Over the weekend, Mayor Bill Bell said, he realized that the Council didn't have jurisdiction over banks or other civil institutions and that if the Council passed a resolution on the matter, it should be strictly limited to police activities, in which the Council does have a stake.
Ever since the resolution was placed on Monday's agenda, the elected officials have been flooded with e-mails from all over the country on the matter. Those who urged support said the resolution was a way to build bridges with Mexican nationals in Durham. Many others have denounced the idea, saying it unfairly protects illegal immigrants without proper U.S.-issued identification.
Lopez said the ID card is simply a way of identifying a person police encounter. Police would still have the discretion to arrest or cite the holder for any criminal activity they observed of the person, he said.
"It does not give the holder of the card any specific rights other than we know who the person is," Lopez told the Council.
An e-mail between the Lawson campaign and MEI Political casts doubt on claims the Republican candidate was duped by media production company over whether Morgan Freeman really provided the voiceover for the ad.
MEI forwarded to several media outlets the following e-mail, which clearly states a voice double would be used for the ad. The Lawson campaign provided another e-mail exchange that appears to state the real Freeman would be doing the voiceover. mei_lawson.pdf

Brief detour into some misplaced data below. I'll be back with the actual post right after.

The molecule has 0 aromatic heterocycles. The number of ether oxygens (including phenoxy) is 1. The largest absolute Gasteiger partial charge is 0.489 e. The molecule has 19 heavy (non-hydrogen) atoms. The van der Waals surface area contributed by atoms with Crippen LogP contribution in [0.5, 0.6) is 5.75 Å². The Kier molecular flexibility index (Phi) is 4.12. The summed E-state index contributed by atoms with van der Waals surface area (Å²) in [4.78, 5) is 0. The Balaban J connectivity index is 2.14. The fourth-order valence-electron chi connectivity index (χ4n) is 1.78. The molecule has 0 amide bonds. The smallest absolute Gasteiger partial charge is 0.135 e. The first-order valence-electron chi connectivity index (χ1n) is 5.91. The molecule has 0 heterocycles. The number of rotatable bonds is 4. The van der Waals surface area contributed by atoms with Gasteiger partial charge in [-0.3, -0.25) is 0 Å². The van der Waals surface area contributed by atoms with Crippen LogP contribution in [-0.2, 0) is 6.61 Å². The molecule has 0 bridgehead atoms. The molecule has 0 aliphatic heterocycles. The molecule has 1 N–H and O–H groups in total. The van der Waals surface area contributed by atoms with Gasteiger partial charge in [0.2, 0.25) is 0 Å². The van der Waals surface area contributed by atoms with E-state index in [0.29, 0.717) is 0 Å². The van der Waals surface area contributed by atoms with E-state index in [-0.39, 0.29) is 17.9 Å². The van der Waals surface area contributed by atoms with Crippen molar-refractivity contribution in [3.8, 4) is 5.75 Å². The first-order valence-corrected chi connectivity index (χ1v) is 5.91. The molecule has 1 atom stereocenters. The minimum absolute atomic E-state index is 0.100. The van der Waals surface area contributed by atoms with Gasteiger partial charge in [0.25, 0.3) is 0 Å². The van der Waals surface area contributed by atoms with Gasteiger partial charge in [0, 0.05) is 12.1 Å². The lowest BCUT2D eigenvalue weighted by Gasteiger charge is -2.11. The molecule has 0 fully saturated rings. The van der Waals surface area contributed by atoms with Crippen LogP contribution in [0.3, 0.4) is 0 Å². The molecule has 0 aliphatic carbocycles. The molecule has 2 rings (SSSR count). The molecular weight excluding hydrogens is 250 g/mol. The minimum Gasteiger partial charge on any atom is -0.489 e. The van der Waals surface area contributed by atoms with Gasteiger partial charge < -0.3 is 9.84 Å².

Read below the fold for more info on MEI.
Former President Jimmy Carter has cancelled his appearance tonight at Durham’s Regulator Bookshop and will remain in a Cleveland hospital overnight where he is being treated for an upset stomach. (More details from CNN here.)
“We just know from the publisher that they are keeping him overnight, although it went back and forth several times today,” he says.
The store received the news at 3 p.m. Lorentz De Haas says he expects to hear from the publisher within the next 24 hours to confirm another day for Carter to meet and greet Triangle readers.
“Obviously we hope he gets better soon,” he says. “He was in Cleveland for a book signing there as well, and when he arrived there early this morning he was ill. We don’t think it’s anything serious as we’ve heard from secret service.”
When Kosta Harlan's mother answered the door early Friday morning, she found two men who identified themselves as FBI agents, asking to question her son.